The Elizabethan Settlement: What is Anglicanism (Part 4)

By Joshua Penduck 

Last time I talked about Anglicanism, I talked about the six identities the Church of England had during the 16th Century. (Well, I actually talked about five as I ran over my word limit, and so had to make number six its own entry). And here is the sixth identity: the Elizabethan settlement.

When Elizabeth I came to the English throne in 1558, she faced a divided country, especially between the traditionalists (who favoured a return to Catholic practices, if not reunion with Rome), and the Evangelicals (or Protestants, who themselves were divided between those influenced by the German Reformation (the Lutherans), and those influenced by the Swiss Reformation (the Reformed). Furthermore, there had been many Protestants who had gone into exile during the reign of the Roman Catholic monarch Mary I, and had found shelter in Switzerland, in particular Geneva. Whereas Oxford and Cambridge had been the centre of continental Reformed thinking in the reign of Edward VI, due to the reign of Mary, this centre had shifted to Geneva where the brilliant theologian John Calvin taught.

John Calvin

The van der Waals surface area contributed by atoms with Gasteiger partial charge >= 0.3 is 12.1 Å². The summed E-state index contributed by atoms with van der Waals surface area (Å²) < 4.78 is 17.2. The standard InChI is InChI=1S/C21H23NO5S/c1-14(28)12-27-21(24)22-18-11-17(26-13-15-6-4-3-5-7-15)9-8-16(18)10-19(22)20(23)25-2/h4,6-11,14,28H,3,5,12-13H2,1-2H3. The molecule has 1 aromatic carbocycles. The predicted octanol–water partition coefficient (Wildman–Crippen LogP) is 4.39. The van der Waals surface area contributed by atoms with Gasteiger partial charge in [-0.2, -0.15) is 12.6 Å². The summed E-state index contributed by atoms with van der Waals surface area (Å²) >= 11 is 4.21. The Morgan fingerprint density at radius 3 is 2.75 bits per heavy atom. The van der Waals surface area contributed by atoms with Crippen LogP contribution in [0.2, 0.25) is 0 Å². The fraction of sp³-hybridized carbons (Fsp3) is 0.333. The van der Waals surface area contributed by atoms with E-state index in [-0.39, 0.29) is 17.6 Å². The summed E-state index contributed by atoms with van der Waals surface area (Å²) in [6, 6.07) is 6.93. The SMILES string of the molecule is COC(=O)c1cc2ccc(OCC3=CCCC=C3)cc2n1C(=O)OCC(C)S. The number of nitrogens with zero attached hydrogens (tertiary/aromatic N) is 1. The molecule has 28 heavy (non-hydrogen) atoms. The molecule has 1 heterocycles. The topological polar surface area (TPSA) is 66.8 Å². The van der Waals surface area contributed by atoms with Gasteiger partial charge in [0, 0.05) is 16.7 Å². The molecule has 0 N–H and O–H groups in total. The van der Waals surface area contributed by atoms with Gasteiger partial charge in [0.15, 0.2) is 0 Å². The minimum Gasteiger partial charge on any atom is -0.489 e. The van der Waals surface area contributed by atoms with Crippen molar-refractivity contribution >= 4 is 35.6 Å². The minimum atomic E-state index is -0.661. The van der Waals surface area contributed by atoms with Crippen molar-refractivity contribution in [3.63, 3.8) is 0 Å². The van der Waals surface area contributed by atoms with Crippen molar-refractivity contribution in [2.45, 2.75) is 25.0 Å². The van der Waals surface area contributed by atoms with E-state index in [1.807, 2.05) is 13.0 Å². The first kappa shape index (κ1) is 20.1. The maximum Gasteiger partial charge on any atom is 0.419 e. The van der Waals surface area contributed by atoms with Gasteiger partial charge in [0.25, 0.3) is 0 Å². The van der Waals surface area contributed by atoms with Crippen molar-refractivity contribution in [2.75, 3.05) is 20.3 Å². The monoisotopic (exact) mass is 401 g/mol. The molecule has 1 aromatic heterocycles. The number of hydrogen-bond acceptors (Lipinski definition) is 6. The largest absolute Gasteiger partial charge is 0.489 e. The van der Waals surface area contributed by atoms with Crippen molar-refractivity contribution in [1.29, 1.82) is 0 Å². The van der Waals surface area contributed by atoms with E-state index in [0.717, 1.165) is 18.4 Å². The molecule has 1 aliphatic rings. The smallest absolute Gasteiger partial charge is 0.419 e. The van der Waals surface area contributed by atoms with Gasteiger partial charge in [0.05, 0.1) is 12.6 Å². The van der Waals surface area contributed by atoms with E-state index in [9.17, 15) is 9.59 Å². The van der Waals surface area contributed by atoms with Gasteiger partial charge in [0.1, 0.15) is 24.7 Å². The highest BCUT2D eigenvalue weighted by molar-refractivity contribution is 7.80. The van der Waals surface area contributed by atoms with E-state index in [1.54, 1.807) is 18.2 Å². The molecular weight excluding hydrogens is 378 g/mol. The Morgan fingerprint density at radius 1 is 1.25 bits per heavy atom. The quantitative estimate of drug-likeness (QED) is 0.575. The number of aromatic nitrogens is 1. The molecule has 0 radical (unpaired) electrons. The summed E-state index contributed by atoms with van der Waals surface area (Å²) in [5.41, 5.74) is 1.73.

Calvin had brought his vast learning and acute intellect to think about most aspects of Christian life, whether that be thinking about God, all the way to writing huge commentaries on the Bible. Almost everyone who had been influenced by the Swiss Reformation was in turn influenced by him. This included most of the Reformed bishops in the Church of England (who stayed undercover during Mary I’s reign), those who had gone into exile in other European but Protestant cities, and especially those who had gone into exile in Geneva. When these returned to Protestant England, they had hoped that the Reformation there would be modelled on Genevan lines, in particular how Calvin viewed church structure. This Genevan model of organising the church was implemented by John Knox in Scotland and would eventually become Presbyterianism, in which local church pastors ran the national church instead of bishops; the exiles from Geneva wanted the same in the Church of England. The problem was that the Queen herself was not that up for it.

Queen Elizabeth was a devout but nevertheless politically astute woman. She recognised the problems many people had with having a woman as the ‘Head’ of the Church of England (as her father, Henry VIII, and brother, Edward VI, had been before her). Instead, she became ‘governor’ of the CofE – which was much more acceptable. She also recognised that bishops were a foundational part of English society, and so didn’t feel the need to replace them with any Presbyterian model. The fact that she was herself quite conservative in religion (though a Protestant, her personal chapel had quite a few Catholic mementos) also added into the equation.